Obama came up with the "patch" solution of Race to the Top, but to satisfy the requirements of ESEA and NCLB each state is required to have in place a set of standards which demonstrate an ability to "ready students for College ..."  The Gov.'s of each state, seeing that ESEA was going to cut their throats (the changes made by NCLB are simply impossible to achieve. They sounded good when they were adopted, even reasonable, but they didn't take into account the many realities of  education. Too many realities were ignored. In fact, so many that I do not believe a single public school district made the minimum goal once in the 12 year period given to them.) The Gov's came up with CCSS back in 2007, starting development in 2008. At 2010 they had it ready when Obama came up with his waivers and Race to the Top.

It is important to remember here that ESEA and NCLB are not policies or suggestions, they are laws. It falls to the Executive branch to enforce those two laws. Obama has no choice in this. But he also understood that it was impossible to achieve the dictates. 

NCLB -- since the schools were all at "Failure" for more than four years -- dictates that 1) all the teachers, plus the principal should now be fired and replaced with teachers capable of making the goals. (which is impossible for two reasons, 1) all of the teachers are fired, there are not enough to hire available and 2) all the goals are impossible to meet no matter who is teaching the kids) Next the State should take over the school directly OR the school should be sold to a private corporation -- wish I was making this up, but you can verify this here on my blog where I pulled out these amazingly daft dictates.

You'll notice this part --   Institute and fully implement a new curriculum, including providing appropriate professional development for all relevant staff, that is based on scientifically based research and offers substantial promise of improving educational achievement for low-achieving students and enabling the school to make adequate yearly progress.

That there is where Race to the Top comes in, and the need for a fully developed, heavily researched set of standards is needed to satisfy the law. The states had this, developed by the National Governors Association (NGA) The Dept of Education read over the CCSS, and gave their nod to Obama as being acceptable. 

That is and was Obama's only interaction with CCSS -- Simply to accept the DOE's assessment. I'll point out here too that it is against federal law for any Federal Office, including Obama as President, to involve itself with the schools directly at the local level... which is why he could not develop CCSS himself or have it created or suggest that it be created or anything else. The states had to do this themselves.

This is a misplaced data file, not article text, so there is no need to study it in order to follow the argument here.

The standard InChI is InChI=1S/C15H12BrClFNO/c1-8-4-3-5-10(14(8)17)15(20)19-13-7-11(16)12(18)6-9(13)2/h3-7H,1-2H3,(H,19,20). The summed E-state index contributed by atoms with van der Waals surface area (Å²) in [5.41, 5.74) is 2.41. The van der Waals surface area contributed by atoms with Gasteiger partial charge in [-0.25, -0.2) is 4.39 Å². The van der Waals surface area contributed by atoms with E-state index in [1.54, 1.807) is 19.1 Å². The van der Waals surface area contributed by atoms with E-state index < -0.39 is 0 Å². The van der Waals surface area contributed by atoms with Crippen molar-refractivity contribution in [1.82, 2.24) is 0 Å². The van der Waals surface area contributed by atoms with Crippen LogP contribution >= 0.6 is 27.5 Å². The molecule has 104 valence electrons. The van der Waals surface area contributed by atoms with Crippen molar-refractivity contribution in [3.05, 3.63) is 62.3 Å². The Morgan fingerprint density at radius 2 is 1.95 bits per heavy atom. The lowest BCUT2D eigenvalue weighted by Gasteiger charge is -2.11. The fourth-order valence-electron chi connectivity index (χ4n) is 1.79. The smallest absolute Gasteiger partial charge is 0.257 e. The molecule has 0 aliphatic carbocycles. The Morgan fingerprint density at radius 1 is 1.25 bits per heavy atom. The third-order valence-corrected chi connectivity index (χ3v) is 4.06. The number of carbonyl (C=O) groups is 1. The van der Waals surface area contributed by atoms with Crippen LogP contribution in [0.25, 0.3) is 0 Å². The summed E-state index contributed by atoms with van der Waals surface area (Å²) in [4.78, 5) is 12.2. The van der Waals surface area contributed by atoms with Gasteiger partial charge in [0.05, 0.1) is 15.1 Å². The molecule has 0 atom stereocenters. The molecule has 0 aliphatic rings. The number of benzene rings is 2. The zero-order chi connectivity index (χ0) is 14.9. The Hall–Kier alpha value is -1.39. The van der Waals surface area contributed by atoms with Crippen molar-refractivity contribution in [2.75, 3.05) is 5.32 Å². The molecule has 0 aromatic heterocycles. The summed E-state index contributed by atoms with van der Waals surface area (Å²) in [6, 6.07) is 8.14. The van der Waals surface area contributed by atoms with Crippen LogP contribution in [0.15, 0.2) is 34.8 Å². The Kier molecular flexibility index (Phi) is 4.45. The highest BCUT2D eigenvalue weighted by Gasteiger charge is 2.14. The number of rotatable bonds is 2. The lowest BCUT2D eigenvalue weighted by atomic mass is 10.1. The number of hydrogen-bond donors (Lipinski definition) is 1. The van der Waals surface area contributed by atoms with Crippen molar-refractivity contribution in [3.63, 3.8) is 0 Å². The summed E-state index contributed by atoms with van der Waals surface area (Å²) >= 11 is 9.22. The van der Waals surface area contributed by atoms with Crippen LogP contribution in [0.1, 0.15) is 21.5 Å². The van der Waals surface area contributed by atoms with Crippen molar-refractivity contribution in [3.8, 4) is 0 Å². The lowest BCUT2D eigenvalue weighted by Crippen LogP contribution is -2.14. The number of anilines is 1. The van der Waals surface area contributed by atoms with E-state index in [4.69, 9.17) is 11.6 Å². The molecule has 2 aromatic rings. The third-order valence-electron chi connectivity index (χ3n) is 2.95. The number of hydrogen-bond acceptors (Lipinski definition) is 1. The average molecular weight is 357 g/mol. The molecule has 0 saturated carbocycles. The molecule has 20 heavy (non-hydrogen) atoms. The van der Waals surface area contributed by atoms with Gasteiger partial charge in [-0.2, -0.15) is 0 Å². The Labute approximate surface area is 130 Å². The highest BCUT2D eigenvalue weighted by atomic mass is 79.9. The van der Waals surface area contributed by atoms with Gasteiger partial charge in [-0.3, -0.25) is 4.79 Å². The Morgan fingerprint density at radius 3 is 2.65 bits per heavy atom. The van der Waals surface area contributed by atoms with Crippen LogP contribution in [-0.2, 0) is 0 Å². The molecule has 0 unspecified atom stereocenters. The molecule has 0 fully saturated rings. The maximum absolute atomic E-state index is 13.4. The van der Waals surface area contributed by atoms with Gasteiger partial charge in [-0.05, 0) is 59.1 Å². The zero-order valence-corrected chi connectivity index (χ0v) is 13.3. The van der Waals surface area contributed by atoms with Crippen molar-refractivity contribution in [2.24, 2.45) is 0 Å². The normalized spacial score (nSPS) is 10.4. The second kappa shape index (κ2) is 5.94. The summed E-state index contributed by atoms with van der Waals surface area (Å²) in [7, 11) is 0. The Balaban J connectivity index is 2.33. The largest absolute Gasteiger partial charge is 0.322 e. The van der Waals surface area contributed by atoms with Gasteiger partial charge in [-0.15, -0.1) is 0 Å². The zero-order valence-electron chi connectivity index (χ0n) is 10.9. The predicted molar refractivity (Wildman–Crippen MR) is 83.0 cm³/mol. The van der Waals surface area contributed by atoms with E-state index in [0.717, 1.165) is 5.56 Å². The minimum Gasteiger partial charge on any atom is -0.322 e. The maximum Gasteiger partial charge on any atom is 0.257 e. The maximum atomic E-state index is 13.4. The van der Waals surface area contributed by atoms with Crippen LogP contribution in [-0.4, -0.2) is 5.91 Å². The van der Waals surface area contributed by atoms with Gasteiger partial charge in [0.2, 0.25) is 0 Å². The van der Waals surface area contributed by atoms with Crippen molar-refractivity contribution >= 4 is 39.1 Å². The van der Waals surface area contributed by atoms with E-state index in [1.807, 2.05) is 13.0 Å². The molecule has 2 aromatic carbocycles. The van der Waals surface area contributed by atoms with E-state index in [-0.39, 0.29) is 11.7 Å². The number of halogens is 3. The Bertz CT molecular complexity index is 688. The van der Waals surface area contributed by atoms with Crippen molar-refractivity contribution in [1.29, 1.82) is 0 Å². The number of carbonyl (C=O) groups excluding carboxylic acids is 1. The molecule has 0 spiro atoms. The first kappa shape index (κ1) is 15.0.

So much for Federal plans of Indoctrination. All of this stuff about CCSS is BS. It is a very simple, unoffending, non-dictating set of standards. 


Common Core Lesson Plan on the Fly

Kids have some serious opponents between them and getting Common Core into their classrooms. Not many strong allies either. The President has helped all he can -- since he is forbidden by Fed Law from interacting with the local school system in any way. They really need all the help they can get. 
Why? Fair enough question. With everything on Fox News and conflicting information on the real news channels, What exactly, does Common Core offer our children and school system that is worth  the fight? 
Just a quick overview of our school systems. Since districts were formed back with Thomas Jefferson, each area has done things there own way. States control the public schools. Fed backed off.There was no need to be involved. 
A Department of Education was created in 1867 but was soon demoted to an Office in 1868. As an agency not represented in the president's cabinet, it quickly became a minor bureau in the Department of the Interior. In 1939, the bureau was transferred to the Federal Security Agency, where it was renamed the Office of Education. In 1953, the Federal Security Agency was upgraded and split into the Cabinet level areas of the Department of Health, Education, and Welfare.
The Elementary and Secondary Education Act (ESEA) was passed as a part of President Lyndon B. Johnson's "War on Poverty" and has been the most far-reaching federal legislation affecting education ever passed by Congress. The act is an extensive statute that funds primary and secondary education, while explicitly forbidding the establishment of a national curriculum.